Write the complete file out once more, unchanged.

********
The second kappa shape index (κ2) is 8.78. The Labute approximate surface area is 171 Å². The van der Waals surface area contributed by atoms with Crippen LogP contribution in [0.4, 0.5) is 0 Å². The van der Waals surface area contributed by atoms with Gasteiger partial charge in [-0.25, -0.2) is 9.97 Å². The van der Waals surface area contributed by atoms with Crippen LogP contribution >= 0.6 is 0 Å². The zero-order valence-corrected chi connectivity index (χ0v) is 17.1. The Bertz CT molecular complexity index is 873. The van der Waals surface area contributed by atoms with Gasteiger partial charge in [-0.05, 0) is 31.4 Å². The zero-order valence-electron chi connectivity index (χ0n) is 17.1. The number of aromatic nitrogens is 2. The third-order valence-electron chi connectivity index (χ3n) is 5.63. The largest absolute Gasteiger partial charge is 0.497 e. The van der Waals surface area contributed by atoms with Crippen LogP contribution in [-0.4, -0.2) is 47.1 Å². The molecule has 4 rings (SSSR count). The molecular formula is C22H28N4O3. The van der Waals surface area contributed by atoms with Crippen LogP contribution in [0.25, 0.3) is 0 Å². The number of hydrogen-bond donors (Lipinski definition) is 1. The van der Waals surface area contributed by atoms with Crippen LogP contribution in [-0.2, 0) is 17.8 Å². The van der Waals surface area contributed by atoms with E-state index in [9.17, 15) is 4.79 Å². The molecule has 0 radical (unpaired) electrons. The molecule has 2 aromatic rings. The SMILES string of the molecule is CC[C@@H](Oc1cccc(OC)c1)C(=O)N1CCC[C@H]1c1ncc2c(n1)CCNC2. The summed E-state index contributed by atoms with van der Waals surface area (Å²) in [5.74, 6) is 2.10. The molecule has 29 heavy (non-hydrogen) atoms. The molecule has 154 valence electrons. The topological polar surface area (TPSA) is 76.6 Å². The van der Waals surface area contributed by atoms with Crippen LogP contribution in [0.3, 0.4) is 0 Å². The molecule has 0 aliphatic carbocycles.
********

The second kappa shape index (κ2) is 8.78. The Labute approximate surface area is 171 Å². The van der Waals surface area contributed by atoms with Crippen LogP contribution in [0.4, 0.5) is 0 Å². The van der Waals surface area contributed by atoms with Gasteiger partial charge in [-0.25, -0.2) is 9.97 Å². The van der Waals surface area contributed by atoms with Crippen LogP contribution >= 0.6 is 0 Å². The zero-order valence-corrected chi connectivity index (χ0v) is 17.1. The Bertz CT molecular complexity index is 873. The van der Waals surface area contributed by atoms with Gasteiger partial charge in [-0.05, 0) is 31.4 Å². The zero-order valence-electron chi connectivity index (χ0n) is 17.1. The number of aromatic nitrogens is 2. The third-order valence-electron chi connectivity index (χ3n) is 5.63. The largest absolute Gasteiger partial charge is 0.497 e. The van der Waals surface area contributed by atoms with Crippen LogP contribution in [-0.4, -0.2) is 47.1 Å². The molecule has 4 rings (SSSR count). The molecular formula is C22H28N4O3. The van der Waals surface area contributed by atoms with Crippen LogP contribution in [0.25, 0.3) is 0 Å². The number of hydrogen-bond donors (Lipinski definition) is 1. The van der Waals surface area contributed by atoms with Crippen LogP contribution in [-0.2, 0) is 17.8 Å². The van der Waals surface area contributed by atoms with E-state index in [9.17, 15) is 4.79 Å². The molecule has 0 radical (unpaired) electrons. The molecule has 2 aromatic rings. The SMILES string of the molecule is CC[C@@H](Oc1cccc(OC)c1)C(=O)N1CCC[C@H]1c1ncc2c(n1)CCNC2. The summed E-state index contributed by atoms with van der Waals surface area (Å²) in [5.74, 6) is 2.10. The molecule has 29 heavy (non-hydrogen) atoms. The molecule has 154 valence electrons. The topological polar surface area (TPSA) is 76.6 Å². The van der Waals surface area contributed by atoms with Crippen LogP contribution in [0.3, 0.4) is 0 Å². The molecule has 0 aliphatic carbocycles.